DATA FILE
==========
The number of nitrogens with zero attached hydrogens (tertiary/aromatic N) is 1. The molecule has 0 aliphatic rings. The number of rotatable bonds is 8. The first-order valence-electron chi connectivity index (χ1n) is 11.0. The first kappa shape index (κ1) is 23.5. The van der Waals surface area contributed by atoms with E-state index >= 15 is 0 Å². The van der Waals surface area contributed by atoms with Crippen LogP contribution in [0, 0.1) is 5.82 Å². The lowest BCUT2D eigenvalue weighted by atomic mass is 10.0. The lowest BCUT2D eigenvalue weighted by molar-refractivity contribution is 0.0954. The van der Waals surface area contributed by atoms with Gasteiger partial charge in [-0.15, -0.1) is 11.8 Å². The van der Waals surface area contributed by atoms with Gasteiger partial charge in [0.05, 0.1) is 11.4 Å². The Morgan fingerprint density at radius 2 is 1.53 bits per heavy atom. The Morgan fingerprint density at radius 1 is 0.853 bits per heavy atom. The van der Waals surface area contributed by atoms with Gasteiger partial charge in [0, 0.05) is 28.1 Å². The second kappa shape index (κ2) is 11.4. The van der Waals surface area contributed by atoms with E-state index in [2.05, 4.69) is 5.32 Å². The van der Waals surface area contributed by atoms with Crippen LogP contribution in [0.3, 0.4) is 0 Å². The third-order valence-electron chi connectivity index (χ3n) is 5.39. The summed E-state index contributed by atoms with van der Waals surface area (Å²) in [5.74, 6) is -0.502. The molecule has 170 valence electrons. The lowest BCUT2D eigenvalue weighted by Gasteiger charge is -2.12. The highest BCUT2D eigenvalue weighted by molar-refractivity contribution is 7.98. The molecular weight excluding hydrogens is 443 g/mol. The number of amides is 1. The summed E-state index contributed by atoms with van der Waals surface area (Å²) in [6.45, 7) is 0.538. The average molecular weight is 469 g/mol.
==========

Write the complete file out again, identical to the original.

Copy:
The number of nitrogens with zero attached hydrogens (tertiary/aromatic N) is 1. The molecule has 0 aliphatic rings. The number of rotatable bonds is 8. The first-order valence-electron chi connectivity index (χ1n) is 11.0. The first kappa shape index (κ1) is 23.5. The van der Waals surface area contributed by atoms with E-state index >= 15 is 0 Å². The van der Waals surface area contributed by atoms with Crippen LogP contribution in [0, 0.1) is 5.82 Å². The lowest BCUT2D eigenvalue weighted by atomic mass is 10.0. The lowest BCUT2D eigenvalue weighted by molar-refractivity contribution is 0.0954. The van der Waals surface area contributed by atoms with Gasteiger partial charge in [-0.15, -0.1) is 11.8 Å². The van der Waals surface area contributed by atoms with Gasteiger partial charge in [0.05, 0.1) is 11.4 Å². The Morgan fingerprint density at radius 2 is 1.53 bits per heavy atom. The Morgan fingerprint density at radius 1 is 0.853 bits per heavy atom. The van der Waals surface area contributed by atoms with Gasteiger partial charge in [0, 0.05) is 28.1 Å². The second kappa shape index (κ2) is 11.4. The van der Waals surface area contributed by atoms with E-state index in [2.05, 4.69) is 5.32 Å². The van der Waals surface area contributed by atoms with Crippen LogP contribution in [0.3, 0.4) is 0 Å². The third-order valence-electron chi connectivity index (χ3n) is 5.39. The summed E-state index contributed by atoms with van der Waals surface area (Å²) in [5.74, 6) is -0.502. The molecule has 170 valence electrons. The lowest BCUT2D eigenvalue weighted by Gasteiger charge is -2.12. The highest BCUT2D eigenvalue weighted by molar-refractivity contribution is 7.98. The molecular weight excluding hydrogens is 443 g/mol. The number of amides is 1. The summed E-state index contributed by atoms with van der Waals surface area (Å²) in [6.45, 7) is 0.538. The average molecular weight is 469 g/mol.